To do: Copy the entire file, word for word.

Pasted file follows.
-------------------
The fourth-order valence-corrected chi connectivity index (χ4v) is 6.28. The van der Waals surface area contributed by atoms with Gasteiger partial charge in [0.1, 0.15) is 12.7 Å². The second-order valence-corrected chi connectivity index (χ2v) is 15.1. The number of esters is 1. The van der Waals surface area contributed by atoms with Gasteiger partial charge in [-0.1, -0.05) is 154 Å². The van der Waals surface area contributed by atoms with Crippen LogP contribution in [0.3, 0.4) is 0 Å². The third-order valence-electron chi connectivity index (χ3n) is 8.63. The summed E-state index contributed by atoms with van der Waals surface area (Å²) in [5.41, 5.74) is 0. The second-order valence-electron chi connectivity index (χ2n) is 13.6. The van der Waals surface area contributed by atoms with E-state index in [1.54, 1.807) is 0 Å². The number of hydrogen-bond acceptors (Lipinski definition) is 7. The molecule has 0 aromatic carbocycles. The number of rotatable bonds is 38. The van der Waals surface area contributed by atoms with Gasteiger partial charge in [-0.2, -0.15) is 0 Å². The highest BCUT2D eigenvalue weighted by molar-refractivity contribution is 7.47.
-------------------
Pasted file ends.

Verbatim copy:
The fourth-order valence-corrected chi connectivity index (χ4v) is 6.28. The van der Waals surface area contributed by atoms with Gasteiger partial charge in [0.1, 0.15) is 12.7 Å². The second-order valence-corrected chi connectivity index (χ2v) is 15.1. The number of esters is 1. The van der Waals surface area contributed by atoms with Gasteiger partial charge in [-0.1, -0.05) is 154 Å². The van der Waals surface area contributed by atoms with Crippen LogP contribution in [0.3, 0.4) is 0 Å². The third-order valence-electron chi connectivity index (χ3n) is 8.63. The summed E-state index contributed by atoms with van der Waals surface area (Å²) in [5.41, 5.74) is 0. The second-order valence-electron chi connectivity index (χ2n) is 13.6. The van der Waals surface area contributed by atoms with E-state index in [1.54, 1.807) is 0 Å². The number of hydrogen-bond acceptors (Lipinski definition) is 7. The molecule has 0 aromatic carbocycles. The number of rotatable bonds is 38. The van der Waals surface area contributed by atoms with Gasteiger partial charge in [-0.2, -0.15) is 0 Å². The highest BCUT2D eigenvalue weighted by molar-refractivity contribution is 7.47.